U.S. Chamber of Commerce Urges China to Further Improve Trade Agenda

The U.S. business community is hopeful regarding China’s success in implementing ambitious reforms that could create a decisive role for market forces across the economy, foster more sustainable and higher quality growth, and expand commercial opportunities for U.S. companies in the market, according to U.S. Chamber of Commerce Executive Vice President and Head of International Affairs Myron Brilliant.


Brilliant delivered a major policy address on U.S. economic engagement with the Asia-Pacific region to the American Chamber of Commerce Hong Kong (AmCham Hong Kong) and Hong Kong Trade Development Council today. He also discussed the U.S. Chamber’s trade agenda and strong support for Trade Promotion Authority legislation in the U.S. Congress and conclusion of negotiations for a high-standard Trans-Pacific Partnership Agreement.


“The good news is that China’s leadership recognises the economic challenges before it and, for the first time in many years, seems committed to pursuing fundamental structural economic reforms—as opposed to tweaks to the current system—to address them,” Brilliant said. “While anticipation for reform increases, American businesses report few improvements in the business climate over the last year, and some areas of noteworthy deterioration such as in the area of antitrust enforcement. However, many of our companies remain optimistic that the U.S. and China will intensify negotiations on a bilateral investment treaty, which could foster significant positive changes to the commercial environment.”


In his speech, Brilliant suggested three additional steps for improvement. First, China should join soon the World Trade Organization’s (WTO) Government Procurement Agreement on terms consistent with those of other Agreement signatories.


Second, China should agree in advance of the May Asia-Pacific Economic Co-operation (APEC) Trade Ministers’ meeting in Qingdao, China to expand the WTO Information Technology Agreement on ambitious terms.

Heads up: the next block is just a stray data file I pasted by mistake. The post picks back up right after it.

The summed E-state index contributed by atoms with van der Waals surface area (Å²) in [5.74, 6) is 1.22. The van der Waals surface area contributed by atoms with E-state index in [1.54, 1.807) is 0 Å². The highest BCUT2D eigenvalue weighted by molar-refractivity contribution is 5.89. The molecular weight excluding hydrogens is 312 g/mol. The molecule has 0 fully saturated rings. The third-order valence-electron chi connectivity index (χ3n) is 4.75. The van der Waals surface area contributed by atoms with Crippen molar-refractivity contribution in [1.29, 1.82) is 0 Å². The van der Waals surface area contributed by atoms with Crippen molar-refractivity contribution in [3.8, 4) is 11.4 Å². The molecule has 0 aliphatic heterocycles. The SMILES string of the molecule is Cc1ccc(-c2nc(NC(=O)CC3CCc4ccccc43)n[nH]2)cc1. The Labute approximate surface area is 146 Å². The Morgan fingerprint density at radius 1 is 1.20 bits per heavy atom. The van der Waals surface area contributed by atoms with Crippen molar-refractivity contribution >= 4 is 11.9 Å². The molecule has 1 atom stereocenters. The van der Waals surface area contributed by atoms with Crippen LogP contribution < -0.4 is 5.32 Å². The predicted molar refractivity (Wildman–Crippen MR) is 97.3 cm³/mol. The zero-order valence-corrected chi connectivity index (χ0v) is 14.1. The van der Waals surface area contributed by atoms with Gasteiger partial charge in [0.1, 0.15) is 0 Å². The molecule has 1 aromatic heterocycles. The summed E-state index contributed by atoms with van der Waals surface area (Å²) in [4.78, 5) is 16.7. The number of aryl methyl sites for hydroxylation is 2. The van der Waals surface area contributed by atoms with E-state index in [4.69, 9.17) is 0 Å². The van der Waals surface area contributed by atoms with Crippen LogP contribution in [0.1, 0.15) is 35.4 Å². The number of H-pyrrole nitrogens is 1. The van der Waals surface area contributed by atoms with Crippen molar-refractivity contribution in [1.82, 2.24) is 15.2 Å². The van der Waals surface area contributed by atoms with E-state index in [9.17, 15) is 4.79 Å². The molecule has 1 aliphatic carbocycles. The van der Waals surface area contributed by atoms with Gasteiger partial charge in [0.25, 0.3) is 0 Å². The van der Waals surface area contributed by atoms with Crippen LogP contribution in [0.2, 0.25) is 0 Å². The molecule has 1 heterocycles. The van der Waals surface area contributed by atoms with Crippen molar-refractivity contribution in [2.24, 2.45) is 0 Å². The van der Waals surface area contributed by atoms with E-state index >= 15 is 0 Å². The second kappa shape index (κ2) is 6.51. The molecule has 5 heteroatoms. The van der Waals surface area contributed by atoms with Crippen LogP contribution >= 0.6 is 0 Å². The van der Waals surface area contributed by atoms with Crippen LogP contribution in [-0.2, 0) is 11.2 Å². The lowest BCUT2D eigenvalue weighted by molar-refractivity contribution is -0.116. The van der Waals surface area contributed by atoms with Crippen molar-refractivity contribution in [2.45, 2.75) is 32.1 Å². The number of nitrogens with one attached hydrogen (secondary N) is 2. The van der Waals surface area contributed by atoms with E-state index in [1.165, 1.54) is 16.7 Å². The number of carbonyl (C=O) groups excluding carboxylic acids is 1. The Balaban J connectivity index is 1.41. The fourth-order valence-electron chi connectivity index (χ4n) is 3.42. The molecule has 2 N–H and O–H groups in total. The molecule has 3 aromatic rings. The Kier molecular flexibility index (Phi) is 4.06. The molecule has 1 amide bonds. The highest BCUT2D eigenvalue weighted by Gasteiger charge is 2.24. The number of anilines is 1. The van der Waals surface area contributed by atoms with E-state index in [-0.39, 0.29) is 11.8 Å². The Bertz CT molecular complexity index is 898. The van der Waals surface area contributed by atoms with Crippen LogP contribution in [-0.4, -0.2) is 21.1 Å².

Third, China should support its expression of interest in joining the Trade in Services Agreement, supported by the U.S. Chamber, with concrete steps that would ensure compliance with existing obligations and advance services liberalisation in its market, including in areas like electronic payment, express delivery, and value-added telecommunications services. 


Forward-leaning steps in these areas would demonstrate a clear commitment to an ambitious outcome in the negotiations.


“This is also a critical time for the U.S. trade agenda,” Brilliant added. “The next step is progress on the major trade talks across the Pacific – the TPP.  The negotiations have entered the overtime period, but a concluded agreement is within sight.  It is now a question of political courage, particularly in Japan. The reality is that every TPP country, including the U.S., has products that are highly sensitive. Japan has been a constructive partner in the rules areas of the TPP negotiations, but in market access, the other critical part of the negotiations, Japan has not been forthcoming with an acceptable offer. The bottom line is that ‘comprehensive access’ is a core principle of this agreement. No country will get an exemption.


“But the first step for the United States is TPA. While a good bipartisan bill was introduced in January in the U.S. Congress, we need President Obama to lead the way on the tough fight on TPA. While the U.S. business community continues to make the case for TPA, we’re calling for President Obama to up his game.”


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